their creation, which : he pathetically insinuates to thein. The title of this fatire, in some ancient manuscripts, was. “ The Reproach of Idleness ;) though in others of the scholiasts it is inscribed, “ Against the Luxury and Vices of the Rich.” In both of which the intention of the poet is pursued ; but principally in the former..
[I remember I. translated this satire, when I was a
King's scholar at Westminster-school, for a Thurfday-night's exercise; and believe that it, and many other of my exercises of this nature, in English verse, are still in the hands of my learned inafter, the reverend Doctor Bulby.),
I So this thy daily course ? The glåring sun
Breaks in at every chink : the cattle run
To Nades, and noon-tide rays of summer-shun,
Yet plung'd in Noth we lie; and snore supine,
As fill’d with’fumes of indigested wine.
This grave advice fome sober student bears;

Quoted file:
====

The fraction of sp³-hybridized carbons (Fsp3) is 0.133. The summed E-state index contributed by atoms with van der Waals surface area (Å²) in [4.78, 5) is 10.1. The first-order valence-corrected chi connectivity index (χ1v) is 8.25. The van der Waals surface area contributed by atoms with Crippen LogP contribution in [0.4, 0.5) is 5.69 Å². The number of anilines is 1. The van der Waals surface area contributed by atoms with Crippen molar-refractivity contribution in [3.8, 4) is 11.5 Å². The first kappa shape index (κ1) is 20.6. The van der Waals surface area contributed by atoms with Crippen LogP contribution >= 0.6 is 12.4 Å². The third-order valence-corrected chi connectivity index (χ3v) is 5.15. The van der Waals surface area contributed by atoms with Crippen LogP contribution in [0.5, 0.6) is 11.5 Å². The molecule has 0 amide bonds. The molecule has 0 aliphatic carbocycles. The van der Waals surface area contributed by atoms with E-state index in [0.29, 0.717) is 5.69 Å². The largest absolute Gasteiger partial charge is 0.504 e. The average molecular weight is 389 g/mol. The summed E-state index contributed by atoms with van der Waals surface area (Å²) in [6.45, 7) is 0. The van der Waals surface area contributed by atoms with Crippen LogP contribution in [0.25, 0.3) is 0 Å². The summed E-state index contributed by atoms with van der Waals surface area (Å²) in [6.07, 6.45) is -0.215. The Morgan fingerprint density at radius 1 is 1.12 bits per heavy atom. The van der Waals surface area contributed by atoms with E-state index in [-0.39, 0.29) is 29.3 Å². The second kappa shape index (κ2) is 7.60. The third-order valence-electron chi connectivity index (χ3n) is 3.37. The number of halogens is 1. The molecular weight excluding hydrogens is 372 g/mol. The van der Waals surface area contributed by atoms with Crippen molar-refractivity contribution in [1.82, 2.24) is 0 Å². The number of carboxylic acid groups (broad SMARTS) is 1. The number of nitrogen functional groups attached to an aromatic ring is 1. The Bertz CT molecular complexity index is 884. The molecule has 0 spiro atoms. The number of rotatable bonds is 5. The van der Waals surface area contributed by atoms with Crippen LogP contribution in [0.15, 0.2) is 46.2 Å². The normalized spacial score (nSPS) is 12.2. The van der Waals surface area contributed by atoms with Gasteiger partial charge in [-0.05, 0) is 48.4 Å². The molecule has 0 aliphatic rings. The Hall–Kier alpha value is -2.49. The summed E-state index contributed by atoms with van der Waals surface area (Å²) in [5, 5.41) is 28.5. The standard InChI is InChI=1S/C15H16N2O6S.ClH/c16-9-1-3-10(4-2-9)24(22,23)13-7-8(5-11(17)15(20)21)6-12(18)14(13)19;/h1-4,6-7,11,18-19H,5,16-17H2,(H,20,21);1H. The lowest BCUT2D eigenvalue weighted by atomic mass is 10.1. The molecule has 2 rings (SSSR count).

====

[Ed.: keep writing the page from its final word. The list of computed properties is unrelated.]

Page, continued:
And loudly rings it in his fellow's ears.
The yawning youth, scarce half awake, essays
His lazy limbs and dozy head to raise :
Then rubs his gummy eyes, and scrubs his pate;
And cries, I thought it had not been so late :
My cloaths make haste: why then! if none be near,
He mutters first, and then begins to fwear :
And brays aloud, with a more clamorous note,
Than an Arcadian ass can stretch his throat.
With much ado, his book before him laid,
And parchment with the smoother side display'd;
He takes the papers; lays them down again ;
And, with unwilling fingers, tries the pen :
Some peevish quarrel streight he strives to pick;
His quill writes double, or his ink's too thick ;
Infuse more water ; now 'tis grown so thin
It sinks, nor can the characters be seen.
O wretch, and still more wretched every day?
Are mortals born to sleep their lives away?
Go back to what thy infancy began,
Thou who wert never meant to be a man:
pap and spoon-meat; for thy gewgaws cry:
Be fullen, and refuse the lullaby.
No more accuse thy pen : but charge the crime
On native floth, and negligence of time.
Think'st thou thy master, or thy friends, to cheat?
Fool, 'tis thyself, and that 's a worse deceit.